The fact that patients with diabetes experience hypoglycemia while working and driving is especially problematic, as these activities require focus and concentration, and experiencing hypoglycemia during driving can be life-threatening, said Etie Moghissi, MD, vice president and president-elect of AACE, and an associate clinical professor of medicine at the University of California in Los Angeles.
Although the study clearly showed that at least half (52%) of the patients surveyed were concerned about experiencing a future episode of hypoglycemia, some did not know that the most common symptoms are dizziness (22%) and shakiness (17%), and 39% incorrectly thought that thirst was the primary symptom of hypoglycemia. “Many patients are unable to name the leading causes of hypoglycemia, which is also a great cause for concern,” Moghissi confirmed.
Low blood sugar can be caused by skipping meals or irregular mealtimes, sudden increase in or excessive exercise, or certain diabetes medications. In this survey, a number of patients with type 2 diabetes were unable to identify the leading causes, including skipping meals, such as breakfast (27%), and certain diabetes medications (35%). Forty-six percent of patients with type 2 diabetes also remained unaware that excessive exercise may bring on hypoglycemia, particularly when combined with some medications for type 2 diabetes.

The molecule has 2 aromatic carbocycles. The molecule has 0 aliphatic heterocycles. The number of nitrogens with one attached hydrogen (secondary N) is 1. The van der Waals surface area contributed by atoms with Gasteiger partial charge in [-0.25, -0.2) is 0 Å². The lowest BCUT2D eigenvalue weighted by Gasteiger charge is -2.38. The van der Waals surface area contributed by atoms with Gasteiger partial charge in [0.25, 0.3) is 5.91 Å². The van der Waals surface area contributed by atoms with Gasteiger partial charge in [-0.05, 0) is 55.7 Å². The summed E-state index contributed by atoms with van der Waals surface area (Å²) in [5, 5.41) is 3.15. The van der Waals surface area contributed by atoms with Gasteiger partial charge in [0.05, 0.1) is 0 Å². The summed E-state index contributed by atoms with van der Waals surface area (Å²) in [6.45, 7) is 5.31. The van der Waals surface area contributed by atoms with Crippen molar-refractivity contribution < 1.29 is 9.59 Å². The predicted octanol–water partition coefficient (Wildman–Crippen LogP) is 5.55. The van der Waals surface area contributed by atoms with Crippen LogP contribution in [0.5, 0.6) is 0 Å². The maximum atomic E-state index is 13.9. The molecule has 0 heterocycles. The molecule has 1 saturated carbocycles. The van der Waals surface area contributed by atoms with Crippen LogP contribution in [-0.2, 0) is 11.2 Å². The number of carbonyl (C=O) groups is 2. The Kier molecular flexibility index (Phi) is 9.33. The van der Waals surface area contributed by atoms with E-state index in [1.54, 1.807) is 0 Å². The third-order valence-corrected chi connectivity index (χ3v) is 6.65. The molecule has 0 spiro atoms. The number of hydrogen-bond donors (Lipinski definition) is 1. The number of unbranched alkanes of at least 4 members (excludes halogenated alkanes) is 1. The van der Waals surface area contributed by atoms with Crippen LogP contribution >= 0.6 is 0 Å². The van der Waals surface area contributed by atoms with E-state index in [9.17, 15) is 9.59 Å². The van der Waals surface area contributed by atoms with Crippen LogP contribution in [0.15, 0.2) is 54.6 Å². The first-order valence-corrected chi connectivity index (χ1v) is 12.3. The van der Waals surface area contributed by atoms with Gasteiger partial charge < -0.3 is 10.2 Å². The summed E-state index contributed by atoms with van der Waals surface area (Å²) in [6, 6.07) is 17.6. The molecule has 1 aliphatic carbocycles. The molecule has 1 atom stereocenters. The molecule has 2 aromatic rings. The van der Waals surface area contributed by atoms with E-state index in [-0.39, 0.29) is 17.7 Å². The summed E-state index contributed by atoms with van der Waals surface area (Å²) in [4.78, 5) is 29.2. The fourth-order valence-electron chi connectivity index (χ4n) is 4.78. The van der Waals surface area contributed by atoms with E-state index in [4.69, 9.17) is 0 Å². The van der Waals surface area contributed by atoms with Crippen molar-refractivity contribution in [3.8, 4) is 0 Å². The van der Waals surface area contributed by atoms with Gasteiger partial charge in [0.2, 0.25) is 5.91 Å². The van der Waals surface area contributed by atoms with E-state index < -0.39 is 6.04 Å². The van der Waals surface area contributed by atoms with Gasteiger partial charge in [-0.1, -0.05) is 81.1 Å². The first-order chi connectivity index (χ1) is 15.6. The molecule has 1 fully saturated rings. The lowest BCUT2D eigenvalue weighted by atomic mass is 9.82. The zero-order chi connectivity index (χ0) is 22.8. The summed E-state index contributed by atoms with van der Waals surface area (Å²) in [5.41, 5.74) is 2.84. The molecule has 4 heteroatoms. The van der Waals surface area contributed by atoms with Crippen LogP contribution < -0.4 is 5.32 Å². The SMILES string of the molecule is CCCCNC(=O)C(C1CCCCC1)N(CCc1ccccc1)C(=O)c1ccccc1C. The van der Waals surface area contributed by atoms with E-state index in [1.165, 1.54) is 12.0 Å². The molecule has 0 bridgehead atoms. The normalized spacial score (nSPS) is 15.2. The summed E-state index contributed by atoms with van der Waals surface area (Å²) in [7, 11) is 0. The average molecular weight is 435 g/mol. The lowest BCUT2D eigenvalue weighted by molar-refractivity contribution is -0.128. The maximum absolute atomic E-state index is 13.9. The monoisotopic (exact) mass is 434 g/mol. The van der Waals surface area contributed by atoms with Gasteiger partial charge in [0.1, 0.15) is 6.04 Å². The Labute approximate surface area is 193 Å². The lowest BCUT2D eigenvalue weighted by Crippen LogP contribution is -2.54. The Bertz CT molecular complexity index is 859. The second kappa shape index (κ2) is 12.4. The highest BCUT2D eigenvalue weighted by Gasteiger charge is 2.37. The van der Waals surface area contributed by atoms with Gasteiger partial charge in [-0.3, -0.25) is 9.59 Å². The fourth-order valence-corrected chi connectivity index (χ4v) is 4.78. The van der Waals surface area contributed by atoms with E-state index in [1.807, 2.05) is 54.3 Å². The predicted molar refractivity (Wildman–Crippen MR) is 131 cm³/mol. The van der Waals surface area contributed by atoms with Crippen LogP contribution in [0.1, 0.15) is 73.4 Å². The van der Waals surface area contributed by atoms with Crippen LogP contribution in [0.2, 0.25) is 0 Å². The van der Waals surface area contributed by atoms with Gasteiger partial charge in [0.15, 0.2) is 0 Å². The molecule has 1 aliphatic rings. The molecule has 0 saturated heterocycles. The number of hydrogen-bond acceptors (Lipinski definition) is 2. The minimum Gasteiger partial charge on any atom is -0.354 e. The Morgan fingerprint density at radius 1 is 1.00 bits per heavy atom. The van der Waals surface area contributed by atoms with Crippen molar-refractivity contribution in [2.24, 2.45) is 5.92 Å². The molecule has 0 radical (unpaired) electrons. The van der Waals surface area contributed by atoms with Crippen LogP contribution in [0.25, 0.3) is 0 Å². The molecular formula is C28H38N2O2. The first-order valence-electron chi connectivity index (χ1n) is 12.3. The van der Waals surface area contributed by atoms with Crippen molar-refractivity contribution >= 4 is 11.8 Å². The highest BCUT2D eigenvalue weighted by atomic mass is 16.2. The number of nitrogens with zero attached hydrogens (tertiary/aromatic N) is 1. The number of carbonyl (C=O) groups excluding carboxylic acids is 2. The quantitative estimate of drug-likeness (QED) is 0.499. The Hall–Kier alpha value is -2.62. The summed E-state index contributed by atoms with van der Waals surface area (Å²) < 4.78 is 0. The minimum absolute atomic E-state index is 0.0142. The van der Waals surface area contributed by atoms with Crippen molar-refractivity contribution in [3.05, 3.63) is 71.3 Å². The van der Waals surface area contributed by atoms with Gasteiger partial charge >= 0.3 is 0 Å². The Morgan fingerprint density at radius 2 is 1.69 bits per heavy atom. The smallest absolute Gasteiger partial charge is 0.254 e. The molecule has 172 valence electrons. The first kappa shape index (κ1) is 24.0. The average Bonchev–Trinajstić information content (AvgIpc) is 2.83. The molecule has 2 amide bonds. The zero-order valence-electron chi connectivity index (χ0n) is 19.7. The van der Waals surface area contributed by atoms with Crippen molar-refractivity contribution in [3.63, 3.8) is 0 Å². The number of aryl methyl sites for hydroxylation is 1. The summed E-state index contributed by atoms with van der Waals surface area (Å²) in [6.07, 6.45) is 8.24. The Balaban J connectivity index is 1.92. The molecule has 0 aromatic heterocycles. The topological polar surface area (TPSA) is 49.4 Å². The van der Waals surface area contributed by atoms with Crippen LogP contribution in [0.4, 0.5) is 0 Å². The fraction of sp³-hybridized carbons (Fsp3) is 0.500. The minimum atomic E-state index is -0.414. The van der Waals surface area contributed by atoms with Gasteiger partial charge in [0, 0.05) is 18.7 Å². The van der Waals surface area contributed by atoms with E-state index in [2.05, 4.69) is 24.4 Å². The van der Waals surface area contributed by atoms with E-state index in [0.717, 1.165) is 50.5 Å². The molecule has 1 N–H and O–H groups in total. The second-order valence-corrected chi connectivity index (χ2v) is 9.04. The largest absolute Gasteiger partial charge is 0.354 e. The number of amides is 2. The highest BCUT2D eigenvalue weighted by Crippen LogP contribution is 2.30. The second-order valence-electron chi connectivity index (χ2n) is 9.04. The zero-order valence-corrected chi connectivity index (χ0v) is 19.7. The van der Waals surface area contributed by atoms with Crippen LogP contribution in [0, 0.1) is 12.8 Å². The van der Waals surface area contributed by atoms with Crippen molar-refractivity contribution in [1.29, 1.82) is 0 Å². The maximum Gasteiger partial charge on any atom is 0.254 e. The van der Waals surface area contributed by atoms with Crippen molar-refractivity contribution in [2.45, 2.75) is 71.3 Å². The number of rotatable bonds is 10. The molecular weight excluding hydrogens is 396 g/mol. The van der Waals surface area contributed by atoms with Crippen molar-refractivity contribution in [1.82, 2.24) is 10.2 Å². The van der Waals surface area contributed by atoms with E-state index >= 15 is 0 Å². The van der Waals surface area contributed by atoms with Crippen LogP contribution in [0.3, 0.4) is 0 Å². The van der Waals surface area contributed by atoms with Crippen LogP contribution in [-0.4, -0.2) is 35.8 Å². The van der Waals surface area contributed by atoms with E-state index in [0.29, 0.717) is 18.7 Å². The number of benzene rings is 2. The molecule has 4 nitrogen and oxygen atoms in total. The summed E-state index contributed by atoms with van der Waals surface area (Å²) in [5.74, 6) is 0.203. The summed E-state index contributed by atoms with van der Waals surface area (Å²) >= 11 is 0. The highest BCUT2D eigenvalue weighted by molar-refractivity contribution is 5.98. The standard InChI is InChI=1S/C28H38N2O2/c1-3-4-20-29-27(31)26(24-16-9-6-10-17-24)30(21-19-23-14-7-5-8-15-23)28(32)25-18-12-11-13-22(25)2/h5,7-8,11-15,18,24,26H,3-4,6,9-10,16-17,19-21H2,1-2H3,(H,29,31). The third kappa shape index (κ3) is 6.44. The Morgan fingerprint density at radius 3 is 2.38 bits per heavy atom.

These results suggest there is a need for better education and understanding of the common causes, signs and symptoms of low blood sugar. Learning to recognize the symptoms of low blood sugar and quickly treating them is important – symptoms may be mild at first but may worsen quickly if not treated. According to the survey, 6 percent of patients with type 2 diabetes have had to go to the emergency room at some point as a result of low blood sugar.
To help bridge this knowledge gap, ACE recently launched the Blood Sugar Basics program, which aims to help people living with diabetes, their families and loved ones learn about the importance of understanding and managing low and high blood sugar. While the program is focused on type 2 diabetes, the most common type of diabetes, it also may be useful for people with other types of diabetes.